War Memorials Trust

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Cheltenham Crimea Memorial

Town or City: Cheltenham
County: Gloucestershire
Country: England
WMT Reference Number: WM1855

Value of grant: £9030.00
Type of memorial: Freestanding
Type of work: Restoration
Grant scheme: English Heritage/Wolfson Foundation Grants
Year: 2008

UKNIWM reference number: 2070

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Cheltenham war memorial © Naylor Conservation, 2008This Grade II listed memorial is located in front of the Queen’s Hotel on the Promenade, Cheltenham, Gloucestershire. It is formed of a large black rectangular cast iron plinth which used to support a cannon. Around the top of the plinth is a low barrier of metal spikes with short metal posts with spherical finals at the corners, and the area within this barrier is now used as a planter for flowers. The memorial is spanned by a decorative arch painted in gilt and green, surmounted by a lamp. Underneath the lamp, supported by the arch, is a badge containing the monogram VR. There is gilded lettering around the faces of the plinth.

Over the years, the war memorial had been painted battleship grey, the metal had begun to corrode and some decorative details had been lost. In January 2008 English Heritage and the Wolfson Foundation granted £9,030 towards work to conserve the memorial and to return it as far as possible to its original appearance. The memorial was moved to a conservator’s workshop to dismantle it. Investigations showed that fourteen layers of paint had been used on the memorial over time, and the original paint scheme was black on the base, with gold lettering, archway, and flowers and green leaves. The current decorative arrow finials below the lamp, and the lamp itself were shown to be later additions. However, the old photographs available were not detailed enough to see what the originals looked like and therefore it was decided to conserve the elements as they were, rather than replace them. Other features of the archway had to be re-cast, such as the flowers and leaves. The main body of the plinth had some cracks, which were repaired by fixing metal straps over the back on the inside of the base.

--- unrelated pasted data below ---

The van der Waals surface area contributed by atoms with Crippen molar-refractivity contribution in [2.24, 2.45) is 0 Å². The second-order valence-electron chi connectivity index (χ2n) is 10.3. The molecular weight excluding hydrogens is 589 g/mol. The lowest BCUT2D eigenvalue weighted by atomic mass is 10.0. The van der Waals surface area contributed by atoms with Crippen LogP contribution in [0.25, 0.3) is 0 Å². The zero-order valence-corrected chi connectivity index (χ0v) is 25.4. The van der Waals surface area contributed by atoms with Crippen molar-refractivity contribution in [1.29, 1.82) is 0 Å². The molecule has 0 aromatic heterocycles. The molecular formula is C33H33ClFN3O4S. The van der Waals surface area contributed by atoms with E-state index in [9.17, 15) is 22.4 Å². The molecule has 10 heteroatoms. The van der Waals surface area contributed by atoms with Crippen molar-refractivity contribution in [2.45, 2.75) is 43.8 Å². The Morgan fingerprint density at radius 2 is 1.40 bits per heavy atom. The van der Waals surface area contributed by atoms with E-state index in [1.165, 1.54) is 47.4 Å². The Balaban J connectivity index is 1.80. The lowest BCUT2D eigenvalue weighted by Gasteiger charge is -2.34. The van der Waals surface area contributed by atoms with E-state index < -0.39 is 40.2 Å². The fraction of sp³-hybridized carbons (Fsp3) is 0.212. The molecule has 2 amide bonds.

The iron base had originally been made to support one of a pair of Russian cannon seized after the battle of Sebastopol during the Crimean War. In 1857, Mr Davis, the proprietor of the Queen’s Hotel, read in a news article that town of Colchester had asked for two Russian cannon, which were part of a group then at Woolwich Arsenal. When Cheltenham MP Capt Berkeley successfully applied for two of the canon, Mr Davis agreed to pay for them to be brought to Cheltenham as he thought that they would make a fine war memorial outside his hotel. He formed the Sebastopol Gun Committee for this purpose and the guns were erected on 5th July 1858. The lanterns on top of the guns were added in 1860 after the committee decided the lighting of the Promenade would deter local ‘bad characters’ from the area.

During World War II, the cannon were removed and melted down for munitions. One of the bases remained and was turned into a flower bed, still with the lantern on top.

Today the war memorial can be seen in its restored state and original colours.

The inscription on one end of the plinth, referring to the original cannon, reads


The dedication on the side of the memorial reads

"To the memory
of the men
connected with
who fell in the

And on the other

"To the memory
of the officers
connected with
who fell in the

Their names are recorded on the sides of the plinth.

Further information

War Memorials Trust reference WM1855
UK National Inventory of War Memorials: 2070

The memorial is listed building number 475686

If you have a concern about this memorial please contact the Trust on conservation@warmemorials.org

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